Buying a REO or foreclosure in Maplewood
What is an REO?
REO stands for Real Estate Owned. These are homes that have been foreclosed upon which the bank or mortage company presently owns. This differs from a property up for foreclosure auction. When buying a property during a foreclosure sale, you must pay at least the loan balance plus any interest and other fees accumulated during the foreclosure process. The buyer must also be ready to pay with cash in hand. To top everything off, you'll receive the property one-hundred percent as is. That possibly could consist of standing liens and even current tenants that may require expulsion.
A REO, on the other hand, is a much neater and attractive deal. The REO property was unable to find a buyer during foreclosure auction. The bank now owns it. The bank will see to the removal of tax liens, evict occupants if needed and generally plan for the issuance of a title insurance policy to the buyer at closing. Note that REOs may be exempt from normal disclosure requirements. For instance, in Calfornia, banks do not have to give a Transfer Disclosure Statement, a document that typically requires sellers to make known any defects they are knowledgeable of.
Are REO's a bargain in Maplewood?
It is frequently though that any REO must be a good buy and an opportunity for easy money. This isn't always true. You have to be very careful about buying a REO if your intent is make a profit. While it's true that the bank is usually anxious to sell it quickly, they are also strongly encouraged to get as much as they can for it. When considering the value of a REO, you need to look closely at comparable sales in the neighborhood and be sure to take into account the time and cost of any repairs or remodeling needed to prepare the house for resale. It is possible to find REOs with money-making potential, and many people do very well buying foreclosures. But there are also many REO's that are not good buys and may lose money.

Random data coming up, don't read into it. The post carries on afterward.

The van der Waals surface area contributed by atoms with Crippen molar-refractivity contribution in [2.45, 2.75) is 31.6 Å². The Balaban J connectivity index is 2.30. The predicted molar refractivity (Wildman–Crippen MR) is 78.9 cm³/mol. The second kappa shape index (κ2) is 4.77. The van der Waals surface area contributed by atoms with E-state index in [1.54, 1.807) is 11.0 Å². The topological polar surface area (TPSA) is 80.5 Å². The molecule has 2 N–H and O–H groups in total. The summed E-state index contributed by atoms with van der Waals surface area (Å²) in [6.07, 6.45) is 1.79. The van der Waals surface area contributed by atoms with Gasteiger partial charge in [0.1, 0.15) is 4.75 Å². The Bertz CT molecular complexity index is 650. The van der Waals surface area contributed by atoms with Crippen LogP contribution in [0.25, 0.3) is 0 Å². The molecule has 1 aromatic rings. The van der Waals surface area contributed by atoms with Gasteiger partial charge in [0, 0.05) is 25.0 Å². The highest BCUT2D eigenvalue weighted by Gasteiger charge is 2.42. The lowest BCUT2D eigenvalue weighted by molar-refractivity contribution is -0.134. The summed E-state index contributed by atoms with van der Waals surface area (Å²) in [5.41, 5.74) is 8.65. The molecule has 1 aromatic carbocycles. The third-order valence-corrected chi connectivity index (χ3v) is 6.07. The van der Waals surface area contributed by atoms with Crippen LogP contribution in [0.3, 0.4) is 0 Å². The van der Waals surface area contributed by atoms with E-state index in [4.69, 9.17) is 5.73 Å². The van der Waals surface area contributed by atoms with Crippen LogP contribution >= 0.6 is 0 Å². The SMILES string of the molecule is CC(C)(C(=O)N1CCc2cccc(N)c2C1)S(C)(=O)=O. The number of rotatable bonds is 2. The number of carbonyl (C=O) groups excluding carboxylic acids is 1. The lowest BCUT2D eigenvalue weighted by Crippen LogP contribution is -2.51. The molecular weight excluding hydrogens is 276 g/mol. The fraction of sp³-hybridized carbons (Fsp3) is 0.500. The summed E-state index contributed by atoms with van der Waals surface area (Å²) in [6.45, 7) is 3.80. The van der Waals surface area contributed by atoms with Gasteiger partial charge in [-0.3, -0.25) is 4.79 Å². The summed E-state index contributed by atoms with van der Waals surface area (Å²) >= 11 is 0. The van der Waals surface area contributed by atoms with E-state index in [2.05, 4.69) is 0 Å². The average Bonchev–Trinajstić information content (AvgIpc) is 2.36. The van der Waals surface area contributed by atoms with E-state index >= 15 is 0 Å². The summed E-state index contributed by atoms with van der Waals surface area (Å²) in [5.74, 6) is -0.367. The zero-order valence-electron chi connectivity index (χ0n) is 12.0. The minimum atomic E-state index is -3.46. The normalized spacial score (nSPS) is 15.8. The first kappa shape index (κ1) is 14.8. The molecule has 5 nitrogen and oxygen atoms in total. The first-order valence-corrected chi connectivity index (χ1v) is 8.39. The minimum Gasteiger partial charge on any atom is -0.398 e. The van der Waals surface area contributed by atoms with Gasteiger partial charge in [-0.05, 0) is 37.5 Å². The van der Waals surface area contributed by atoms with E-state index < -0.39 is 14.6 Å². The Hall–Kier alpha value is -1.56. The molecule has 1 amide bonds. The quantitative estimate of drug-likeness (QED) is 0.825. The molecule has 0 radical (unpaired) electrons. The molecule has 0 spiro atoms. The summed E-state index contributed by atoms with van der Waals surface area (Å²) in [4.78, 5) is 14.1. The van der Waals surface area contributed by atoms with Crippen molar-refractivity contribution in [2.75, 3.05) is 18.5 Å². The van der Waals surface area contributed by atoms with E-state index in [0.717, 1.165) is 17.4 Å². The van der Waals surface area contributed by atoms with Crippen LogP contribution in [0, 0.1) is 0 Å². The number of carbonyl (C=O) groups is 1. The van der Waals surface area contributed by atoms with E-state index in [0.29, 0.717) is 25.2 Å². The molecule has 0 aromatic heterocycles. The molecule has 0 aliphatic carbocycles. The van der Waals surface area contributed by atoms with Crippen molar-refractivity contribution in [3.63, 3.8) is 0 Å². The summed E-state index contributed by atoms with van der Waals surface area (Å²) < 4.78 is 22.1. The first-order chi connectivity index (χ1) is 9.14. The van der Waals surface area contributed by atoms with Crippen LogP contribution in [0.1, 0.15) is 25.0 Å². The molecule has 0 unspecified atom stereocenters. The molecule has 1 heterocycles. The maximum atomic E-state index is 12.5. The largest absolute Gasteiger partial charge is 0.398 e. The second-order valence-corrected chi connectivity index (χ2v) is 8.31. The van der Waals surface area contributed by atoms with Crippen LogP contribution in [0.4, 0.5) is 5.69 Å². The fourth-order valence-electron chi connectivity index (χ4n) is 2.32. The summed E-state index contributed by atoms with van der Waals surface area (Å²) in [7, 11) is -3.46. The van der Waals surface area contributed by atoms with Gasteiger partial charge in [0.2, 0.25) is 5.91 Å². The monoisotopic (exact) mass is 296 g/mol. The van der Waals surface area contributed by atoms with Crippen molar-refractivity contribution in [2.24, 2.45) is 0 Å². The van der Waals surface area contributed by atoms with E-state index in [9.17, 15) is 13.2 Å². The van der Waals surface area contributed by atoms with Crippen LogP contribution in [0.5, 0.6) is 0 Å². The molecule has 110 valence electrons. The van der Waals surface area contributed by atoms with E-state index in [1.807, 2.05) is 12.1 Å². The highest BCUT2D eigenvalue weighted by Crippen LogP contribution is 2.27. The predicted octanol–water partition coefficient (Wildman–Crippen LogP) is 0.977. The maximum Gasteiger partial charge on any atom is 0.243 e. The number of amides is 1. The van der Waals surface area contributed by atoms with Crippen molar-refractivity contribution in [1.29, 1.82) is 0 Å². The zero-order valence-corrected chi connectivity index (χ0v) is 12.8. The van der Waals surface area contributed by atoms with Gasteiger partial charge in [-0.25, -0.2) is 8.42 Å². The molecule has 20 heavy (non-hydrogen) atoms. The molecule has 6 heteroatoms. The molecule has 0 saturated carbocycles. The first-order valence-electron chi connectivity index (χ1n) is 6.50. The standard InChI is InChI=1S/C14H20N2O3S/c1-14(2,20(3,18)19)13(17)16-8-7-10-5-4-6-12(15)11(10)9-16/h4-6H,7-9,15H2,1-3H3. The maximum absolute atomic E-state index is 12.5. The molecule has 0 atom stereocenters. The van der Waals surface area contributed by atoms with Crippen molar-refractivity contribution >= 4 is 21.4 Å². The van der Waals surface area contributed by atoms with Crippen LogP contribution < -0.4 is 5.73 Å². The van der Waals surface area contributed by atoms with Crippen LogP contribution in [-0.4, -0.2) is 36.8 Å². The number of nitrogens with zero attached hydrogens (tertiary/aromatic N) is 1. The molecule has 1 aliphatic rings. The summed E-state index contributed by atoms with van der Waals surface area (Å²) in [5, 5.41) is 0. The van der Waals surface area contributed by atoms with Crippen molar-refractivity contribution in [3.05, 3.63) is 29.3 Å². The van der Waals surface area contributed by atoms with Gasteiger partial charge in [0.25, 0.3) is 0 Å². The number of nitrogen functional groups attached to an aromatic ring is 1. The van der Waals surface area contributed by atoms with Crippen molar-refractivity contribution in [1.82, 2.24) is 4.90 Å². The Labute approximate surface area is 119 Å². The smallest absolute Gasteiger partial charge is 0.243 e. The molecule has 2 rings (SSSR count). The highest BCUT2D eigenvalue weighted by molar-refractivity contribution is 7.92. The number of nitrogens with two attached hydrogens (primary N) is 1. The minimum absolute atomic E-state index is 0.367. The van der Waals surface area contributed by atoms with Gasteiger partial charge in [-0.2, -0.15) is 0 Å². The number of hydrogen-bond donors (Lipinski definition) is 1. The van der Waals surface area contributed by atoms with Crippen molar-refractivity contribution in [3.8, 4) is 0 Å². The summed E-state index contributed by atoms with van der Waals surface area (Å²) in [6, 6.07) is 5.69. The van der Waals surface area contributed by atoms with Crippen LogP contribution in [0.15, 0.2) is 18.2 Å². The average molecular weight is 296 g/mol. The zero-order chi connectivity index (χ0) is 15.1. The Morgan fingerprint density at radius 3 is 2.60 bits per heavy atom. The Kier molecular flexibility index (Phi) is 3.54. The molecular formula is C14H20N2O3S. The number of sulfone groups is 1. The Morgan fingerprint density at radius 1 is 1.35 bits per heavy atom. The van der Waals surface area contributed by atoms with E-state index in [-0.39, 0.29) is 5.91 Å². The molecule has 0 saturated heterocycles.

Time to make an offer?
Most lenders have a REO department that you'll work with when buying a REO property from them. Usually the REO department will use a listing agent to get their REO properties listed on the local MLS. Prior to making your offer, you'll want to contact either the listing agent or REO department at the bank and find out as much as you can about what they know concerning the condition of the property and what their process is for accepting offers. Since banks most commonly sell REO properties "as is", you may want to include an inspection contingency in your offer that gives you time to check for unseen damage and terminate the offer if you find it.
As with making any offer on real estate, your offer may be more attractive if you can include documentation of your ability to pay, such as a pre-approval letter from a lender. After you've presented your offer, you can expect the bank to respond with a counter offer. At this point it will be your decision whether to accept their counter, or offer a counter to the counter offer. Understand, you'll be contending with a process that usually involves several people at the bank, and they don't work evenings or weekends. It's not unusual for the process of offers and counter offers to take days or even weeks.